How do you keep outdoor animals safe? I live in the ‘burbs, with a six foot privacy fence, and my only outdoor animals are the chickens and ducks. You’d think they’d be pretty safe.
You’d be wrong.
We built a coop for the girls and Jim last year. They sleep in it every night, all safe and warm. They wander around the back yard all day, hunting bugs, taking dirt baths, with plenty of hiding place from hawks. Or so I thought, until yesterday.
Losing Peep, my lap chicken, to a hawk, got me thinking about my other animals. Flash and Patches, my Aussie mixes, are indoor dogs, but they spend time in the back yard. Our mostly indoor cat, Lou, went missing about a month ago. Now we’re wondering if he didn’t meet up with a coyote on one of his night time prowls.
For twenty plus years we’ve faced the dilemma with our cats – indoor, outdoor or both? We’ve nearly always had indoor cats with access to a dog door, or who we let out when they ask politely. No litter box. Happy cat gets to hunt and roam. It has never really been an issue. And honestly, I don’t want to have a cat’s claws removed, or have litter issues. It’s a calculated risk, I guess you could say.
Our dogs have always been indoor dogs, allowed out whenever they please. It makes for happy dogs, fewer fleas and ticks than outdoor dogs, cleaner. I miss having a dog door most days. And we’re not prissy about our dogs, their fur, muddy paws. Sure, it’s a hassle, but the dogs love the freedom of coming and going when they please.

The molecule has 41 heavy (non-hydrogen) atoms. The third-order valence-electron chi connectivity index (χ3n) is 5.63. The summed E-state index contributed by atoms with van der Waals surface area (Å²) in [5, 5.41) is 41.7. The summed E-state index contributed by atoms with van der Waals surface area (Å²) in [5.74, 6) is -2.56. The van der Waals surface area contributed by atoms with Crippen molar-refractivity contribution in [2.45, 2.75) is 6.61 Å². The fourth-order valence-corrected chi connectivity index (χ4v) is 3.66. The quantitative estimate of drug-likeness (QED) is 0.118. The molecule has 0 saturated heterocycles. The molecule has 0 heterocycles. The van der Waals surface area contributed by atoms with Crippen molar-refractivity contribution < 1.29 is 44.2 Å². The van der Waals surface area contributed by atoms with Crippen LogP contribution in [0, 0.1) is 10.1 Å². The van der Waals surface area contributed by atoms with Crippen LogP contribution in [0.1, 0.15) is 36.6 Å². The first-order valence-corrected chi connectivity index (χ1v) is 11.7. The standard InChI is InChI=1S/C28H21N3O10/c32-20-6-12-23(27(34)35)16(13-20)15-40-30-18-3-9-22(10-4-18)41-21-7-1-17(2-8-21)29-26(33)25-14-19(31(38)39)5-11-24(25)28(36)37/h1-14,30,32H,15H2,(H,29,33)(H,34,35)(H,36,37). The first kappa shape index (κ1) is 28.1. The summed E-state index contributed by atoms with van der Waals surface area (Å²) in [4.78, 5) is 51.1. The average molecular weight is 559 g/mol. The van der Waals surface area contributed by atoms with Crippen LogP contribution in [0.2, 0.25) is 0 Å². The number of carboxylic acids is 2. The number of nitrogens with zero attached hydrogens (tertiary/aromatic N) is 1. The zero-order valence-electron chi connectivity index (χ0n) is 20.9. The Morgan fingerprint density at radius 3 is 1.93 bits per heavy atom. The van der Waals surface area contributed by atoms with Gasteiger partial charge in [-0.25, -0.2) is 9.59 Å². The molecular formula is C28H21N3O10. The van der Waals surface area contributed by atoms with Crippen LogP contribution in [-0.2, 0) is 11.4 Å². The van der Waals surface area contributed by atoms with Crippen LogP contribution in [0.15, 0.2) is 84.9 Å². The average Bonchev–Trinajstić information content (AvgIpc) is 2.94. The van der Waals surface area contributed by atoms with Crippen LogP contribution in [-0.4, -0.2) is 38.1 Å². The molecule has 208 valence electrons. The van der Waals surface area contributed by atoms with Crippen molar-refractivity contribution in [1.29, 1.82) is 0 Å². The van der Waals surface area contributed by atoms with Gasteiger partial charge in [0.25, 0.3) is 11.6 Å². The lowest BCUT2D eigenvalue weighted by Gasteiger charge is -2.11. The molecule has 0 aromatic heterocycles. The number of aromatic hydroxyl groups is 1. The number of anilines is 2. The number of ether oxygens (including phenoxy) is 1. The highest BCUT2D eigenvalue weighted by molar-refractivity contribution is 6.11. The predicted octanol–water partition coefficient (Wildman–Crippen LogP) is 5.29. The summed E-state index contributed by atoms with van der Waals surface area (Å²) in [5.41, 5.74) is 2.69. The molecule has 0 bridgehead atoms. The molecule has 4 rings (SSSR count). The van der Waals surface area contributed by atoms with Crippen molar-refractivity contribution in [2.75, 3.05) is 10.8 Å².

So what do you do? We have a six foot privacy fence. We live in the suburbs. We and the dogs are in and out of the back yard all day long. Yet predators come and steal, kill, destroy.
It’s heart breaking.
Yet. Yet, I don’t want to cage all my animals out of fear. I don’t live my life out of fear. I refuse to. And they’re ANIMALS.
Animals I love and want to protect.
Y’know, my philosophy as a mother has been much the same as my pet philosophy. I hold them with a loose hand, knowing they’ll learn to make their own decisions, and that they won’t always be safe. I have to trust that what I’ve taught them is what I intended to, and that they’ll make good decisions. Knowing they won’t always.
So I live with loss. Animals don’t live forever, just as people don’t. I choose some amount of freedom for my pets, knowing there are risks involved.
So my eyes still burn from copious tears shed for the loss of my favorite chicken. And we draw up plans for a seven foot tall aviary for the back yard. I do learn. And mourn. And ask how you keep your outdoor animals safe?
Until I write again …